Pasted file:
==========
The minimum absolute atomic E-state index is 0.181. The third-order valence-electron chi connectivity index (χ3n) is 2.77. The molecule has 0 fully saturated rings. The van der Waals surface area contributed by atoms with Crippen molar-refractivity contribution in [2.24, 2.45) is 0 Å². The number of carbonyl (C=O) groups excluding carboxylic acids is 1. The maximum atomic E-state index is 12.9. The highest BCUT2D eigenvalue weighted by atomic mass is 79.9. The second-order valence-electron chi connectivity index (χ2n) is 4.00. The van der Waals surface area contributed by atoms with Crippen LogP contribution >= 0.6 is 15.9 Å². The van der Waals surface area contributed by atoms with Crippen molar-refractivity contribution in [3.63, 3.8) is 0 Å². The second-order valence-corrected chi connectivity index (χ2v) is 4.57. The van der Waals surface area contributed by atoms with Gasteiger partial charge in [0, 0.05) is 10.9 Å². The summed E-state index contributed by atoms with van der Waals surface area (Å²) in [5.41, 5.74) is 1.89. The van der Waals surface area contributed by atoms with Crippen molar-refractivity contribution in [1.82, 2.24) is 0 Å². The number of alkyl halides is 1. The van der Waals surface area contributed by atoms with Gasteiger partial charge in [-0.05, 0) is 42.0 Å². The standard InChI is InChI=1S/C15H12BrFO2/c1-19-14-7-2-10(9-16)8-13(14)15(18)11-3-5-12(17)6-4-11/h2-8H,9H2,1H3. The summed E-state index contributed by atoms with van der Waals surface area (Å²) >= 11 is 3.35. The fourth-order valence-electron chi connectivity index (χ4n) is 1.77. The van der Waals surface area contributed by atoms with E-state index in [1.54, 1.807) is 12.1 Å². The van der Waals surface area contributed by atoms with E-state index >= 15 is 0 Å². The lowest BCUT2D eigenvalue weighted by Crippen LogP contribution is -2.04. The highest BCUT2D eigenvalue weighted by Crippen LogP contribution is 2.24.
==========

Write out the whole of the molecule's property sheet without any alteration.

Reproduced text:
The minimum absolute atomic E-state index is 0.181. The third-order valence-electron chi connectivity index (χ3n) is 2.77. The molecule has 0 fully saturated rings. The van der Waals surface area contributed by atoms with Crippen molar-refractivity contribution in [2.24, 2.45) is 0 Å². The number of carbonyl (C=O) groups excluding carboxylic acids is 1. The maximum atomic E-state index is 12.9. The highest BCUT2D eigenvalue weighted by atomic mass is 79.9. The second-order valence-electron chi connectivity index (χ2n) is 4.00. The van der Waals surface area contributed by atoms with Crippen LogP contribution >= 0.6 is 15.9 Å². The van der Waals surface area contributed by atoms with Crippen molar-refractivity contribution in [3.63, 3.8) is 0 Å². The second-order valence-corrected chi connectivity index (χ2v) is 4.57. The van der Waals surface area contributed by atoms with Gasteiger partial charge in [0, 0.05) is 10.9 Å². The summed E-state index contributed by atoms with van der Waals surface area (Å²) in [5.41, 5.74) is 1.89. The van der Waals surface area contributed by atoms with Crippen molar-refractivity contribution in [1.82, 2.24) is 0 Å². The number of alkyl halides is 1. The van der Waals surface area contributed by atoms with Gasteiger partial charge in [-0.05, 0) is 42.0 Å². The standard InChI is InChI=1S/C15H12BrFO2/c1-19-14-7-2-10(9-16)8-13(14)15(18)11-3-5-12(17)6-4-11/h2-8H,9H2,1H3. The summed E-state index contributed by atoms with van der Waals surface area (Å²) >= 11 is 3.35. The fourth-order valence-electron chi connectivity index (χ4n) is 1.77. The van der Waals surface area contributed by atoms with E-state index in [1.54, 1.807) is 12.1 Å². The van der Waals surface area contributed by atoms with E-state index >= 15 is 0 Å². The lowest BCUT2D eigenvalue weighted by Crippen LogP contribution is -2.04. The highest BCUT2D eigenvalue weighted by Crippen LogP contribution is 2.24.